We are proud to introduce an entire gallery on our website dedicated to the talented and passionate Western riders and trainers across Canada and the USA who are proud to call themselves Schleese Ambassadors. Click on the image for a short biography, contact information and testimonial from the rider. Check back in the coming months for updates.
Jeff Wilson is a nationally known trainer and clinician teaching Cowboy Dressage. With a thirty-five year professional career, Jeff has furthered a love for all breeds of horses through the training and pursuit of Cowboy Dressage with its core focus on promoting fun, safety, and harmony.
Jeff Wilson has worked with riders all over the country to improve the horses they love. Through efforts as a clinician at all the major horse expos, as well as through private clinics, Jeff helps people learn and teach their own horses the tools that have been developed through the centuries in a way they feel comfortable and bringing to them the highest level of horsemanship they desire.
Jeff’s legacy of breeding and showcasing his Morgan horses for over 35 years under the name of Black Willow Morgans was featured at the 2010 World Equestrian Games where Jeff presented his two Morgan stallions. His military tributes and performances to honor the men and women who serve have been featured around the country.
Jeff writes monthly columns on Cowboy Dressage Horsemanship for several publications including the new online magazine: We Ride Sport & Trail.
“I believe everyone should have access to the highest level of horsemanship they desire. Whether it’s to ride safer or become a better partner with your horse, your personal goals can only be attainable through a happy horse. I have found the horsemanship path can be life-changing and transformative, but only when there is saddle fit. I have also come to understand there is really a difference in saddle fitters. No pain is tolerable, and every day I have to trust that each horse I ride is comfortable. I have found a gift in Schleese and the amazing team of professionals available to help me.”
To learn more about Jeff Wilson and Cowboy Dressage, visit his website: www.JeffWilsonCowboyDressage.com
Renowned gaited horseman since 1980, Larry was very successful in the show ring, winning regional, national and Grand National championships. In 2002 he was the trainer of the year. He has held judges cards in several gaited breeds.
Initially, he trained using the traditional gaited horse methods, thinking these were the only way to yield gait. As his training progressed he wanted to train gaited horses to a higher level so they would gait for any level rider and the riders could count on them to be safe and dependable. In his quest to learn correctness and lightness, Larry began studying classical dressage in the early 1990’s from contemporary masters who had studied under Nuno Olivera and at classical schools in Europe.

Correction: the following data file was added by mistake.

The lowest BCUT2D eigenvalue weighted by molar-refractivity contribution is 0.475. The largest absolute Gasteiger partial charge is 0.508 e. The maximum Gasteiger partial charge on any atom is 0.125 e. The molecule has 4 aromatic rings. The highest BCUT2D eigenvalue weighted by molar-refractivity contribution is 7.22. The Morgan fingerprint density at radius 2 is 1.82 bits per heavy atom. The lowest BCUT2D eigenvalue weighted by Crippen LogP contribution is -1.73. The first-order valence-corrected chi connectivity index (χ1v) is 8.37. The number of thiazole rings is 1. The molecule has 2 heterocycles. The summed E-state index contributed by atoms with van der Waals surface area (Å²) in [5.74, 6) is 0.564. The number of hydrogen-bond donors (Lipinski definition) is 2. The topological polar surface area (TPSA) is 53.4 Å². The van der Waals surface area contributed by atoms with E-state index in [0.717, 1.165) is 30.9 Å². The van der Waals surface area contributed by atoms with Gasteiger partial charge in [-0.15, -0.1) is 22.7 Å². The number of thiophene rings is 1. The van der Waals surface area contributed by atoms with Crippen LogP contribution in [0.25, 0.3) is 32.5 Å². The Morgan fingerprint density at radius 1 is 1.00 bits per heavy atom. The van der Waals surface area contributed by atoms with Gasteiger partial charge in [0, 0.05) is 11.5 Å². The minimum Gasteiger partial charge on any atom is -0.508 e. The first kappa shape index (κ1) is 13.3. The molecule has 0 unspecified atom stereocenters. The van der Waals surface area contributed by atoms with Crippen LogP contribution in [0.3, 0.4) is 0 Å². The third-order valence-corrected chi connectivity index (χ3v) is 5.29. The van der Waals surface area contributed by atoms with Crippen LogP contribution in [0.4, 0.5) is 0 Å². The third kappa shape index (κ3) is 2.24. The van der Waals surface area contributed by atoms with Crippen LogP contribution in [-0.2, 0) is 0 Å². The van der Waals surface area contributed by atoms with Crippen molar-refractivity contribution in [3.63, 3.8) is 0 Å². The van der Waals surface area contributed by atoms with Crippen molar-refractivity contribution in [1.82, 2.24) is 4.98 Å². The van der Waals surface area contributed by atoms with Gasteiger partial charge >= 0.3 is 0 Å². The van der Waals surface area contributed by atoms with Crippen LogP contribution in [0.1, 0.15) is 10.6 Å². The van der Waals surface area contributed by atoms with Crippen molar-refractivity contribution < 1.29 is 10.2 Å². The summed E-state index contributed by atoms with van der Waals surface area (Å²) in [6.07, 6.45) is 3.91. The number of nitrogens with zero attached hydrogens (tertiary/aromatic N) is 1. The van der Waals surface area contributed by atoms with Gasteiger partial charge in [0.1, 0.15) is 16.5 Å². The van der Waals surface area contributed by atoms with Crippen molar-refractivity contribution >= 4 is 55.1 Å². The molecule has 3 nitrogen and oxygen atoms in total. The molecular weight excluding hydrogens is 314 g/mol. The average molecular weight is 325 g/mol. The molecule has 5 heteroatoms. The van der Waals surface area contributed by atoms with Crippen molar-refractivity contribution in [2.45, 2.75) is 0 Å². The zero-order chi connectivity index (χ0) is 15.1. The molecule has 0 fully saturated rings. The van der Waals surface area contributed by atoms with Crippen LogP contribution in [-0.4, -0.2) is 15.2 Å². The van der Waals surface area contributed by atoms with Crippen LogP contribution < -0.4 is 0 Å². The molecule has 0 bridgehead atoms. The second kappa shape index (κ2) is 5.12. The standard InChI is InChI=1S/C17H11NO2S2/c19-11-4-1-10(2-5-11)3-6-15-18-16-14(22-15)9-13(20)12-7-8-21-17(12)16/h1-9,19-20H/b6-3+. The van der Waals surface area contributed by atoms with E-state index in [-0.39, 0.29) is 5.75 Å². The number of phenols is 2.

Classical training teaches the horse to rebalance itself into a relaxed frame of collection, engaging the hind legs. Engagement of the hind legs, whether false or real is what makes a gaited horse gait. Larry learned to bring horses into a more classical frame to gait. When you strengthen the correct muscles, the horse can carry a rider and rebalance into a natural collection.
Larry learned in short order that horses were more consistent in their gait and could perform gaits with a wider range of speeds when classically trained. Correct training builds confidence in a horse.
Natural horsemanship puts a great foundation on horses and prepares the horse mentally and physically to begin training for collection. Classical training then takes communication with the horse to the next level of lightness. Most gaited horses only need a mild degree of collection to gait.
Larry continues his education each year from classical dressage instructors. He travels the U.S. and Canada doing clinics and equine expositions. His goals are to help people understand what makes gaited horses gait so we can spare the horses from some of the training myths attached to the gaited world that are not in the horse’s best interest. By making things better for the horse, the horse will be smoother, safer and more dependable for riders.
Larry teaches you how to teach your horse to relax so you can teach a correct response with the least effort. He teaches you how to teach your horse to respond to subtle cues. His clinics are a shot in the arm for your riding program providing very intense instruction to all levels of riders on their own horses that instills an eagerness you will carry with you so you can further your relationship with your horse at home.